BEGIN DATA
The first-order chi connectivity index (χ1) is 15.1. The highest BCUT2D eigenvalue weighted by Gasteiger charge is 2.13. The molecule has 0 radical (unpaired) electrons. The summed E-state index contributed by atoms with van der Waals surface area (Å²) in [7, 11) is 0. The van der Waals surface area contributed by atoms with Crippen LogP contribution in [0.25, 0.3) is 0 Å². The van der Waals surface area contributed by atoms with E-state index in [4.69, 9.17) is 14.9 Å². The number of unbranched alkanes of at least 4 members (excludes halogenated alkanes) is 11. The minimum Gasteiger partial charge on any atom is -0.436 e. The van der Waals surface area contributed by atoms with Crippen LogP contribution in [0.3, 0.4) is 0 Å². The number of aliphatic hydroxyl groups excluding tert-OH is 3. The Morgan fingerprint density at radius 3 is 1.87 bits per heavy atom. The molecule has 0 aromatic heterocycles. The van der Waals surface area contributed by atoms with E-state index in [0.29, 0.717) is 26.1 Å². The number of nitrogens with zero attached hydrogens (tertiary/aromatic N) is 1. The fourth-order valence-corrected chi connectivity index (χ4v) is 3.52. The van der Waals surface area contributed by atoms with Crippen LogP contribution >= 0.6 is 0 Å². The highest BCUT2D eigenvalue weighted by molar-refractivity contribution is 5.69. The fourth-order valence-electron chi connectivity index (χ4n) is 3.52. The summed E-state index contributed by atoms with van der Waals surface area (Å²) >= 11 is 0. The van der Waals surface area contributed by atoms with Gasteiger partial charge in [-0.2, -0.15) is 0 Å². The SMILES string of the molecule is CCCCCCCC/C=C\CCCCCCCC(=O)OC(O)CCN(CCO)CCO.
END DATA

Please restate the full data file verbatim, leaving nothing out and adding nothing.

The first-order chi connectivity index (χ1) is 15.1. The highest BCUT2D eigenvalue weighted by Gasteiger charge is 2.13. The molecule has 0 radical (unpaired) electrons. The summed E-state index contributed by atoms with van der Waals surface area (Å²) in [7, 11) is 0. The van der Waals surface area contributed by atoms with Crippen LogP contribution in [0.25, 0.3) is 0 Å². The van der Waals surface area contributed by atoms with E-state index in [4.69, 9.17) is 14.9 Å². The number of unbranched alkanes of at least 4 members (excludes halogenated alkanes) is 11. The minimum Gasteiger partial charge on any atom is -0.436 e. The van der Waals surface area contributed by atoms with Crippen LogP contribution in [0.3, 0.4) is 0 Å². The number of aliphatic hydroxyl groups excluding tert-OH is 3. The Morgan fingerprint density at radius 3 is 1.87 bits per heavy atom. The molecule has 0 aromatic heterocycles. The van der Waals surface area contributed by atoms with E-state index in [0.29, 0.717) is 26.1 Å². The number of nitrogens with zero attached hydrogens (tertiary/aromatic N) is 1. The fourth-order valence-corrected chi connectivity index (χ4v) is 3.52. The van der Waals surface area contributed by atoms with Crippen LogP contribution >= 0.6 is 0 Å². The highest BCUT2D eigenvalue weighted by molar-refractivity contribution is 5.69. The fourth-order valence-electron chi connectivity index (χ4n) is 3.52. The summed E-state index contributed by atoms with van der Waals surface area (Å²) >= 11 is 0. The van der Waals surface area contributed by atoms with Gasteiger partial charge in [-0.2, -0.15) is 0 Å². The SMILES string of the molecule is CCCCCCCC/C=C\CCCCCCCC(=O)OC(O)CCN(CCO)CCO.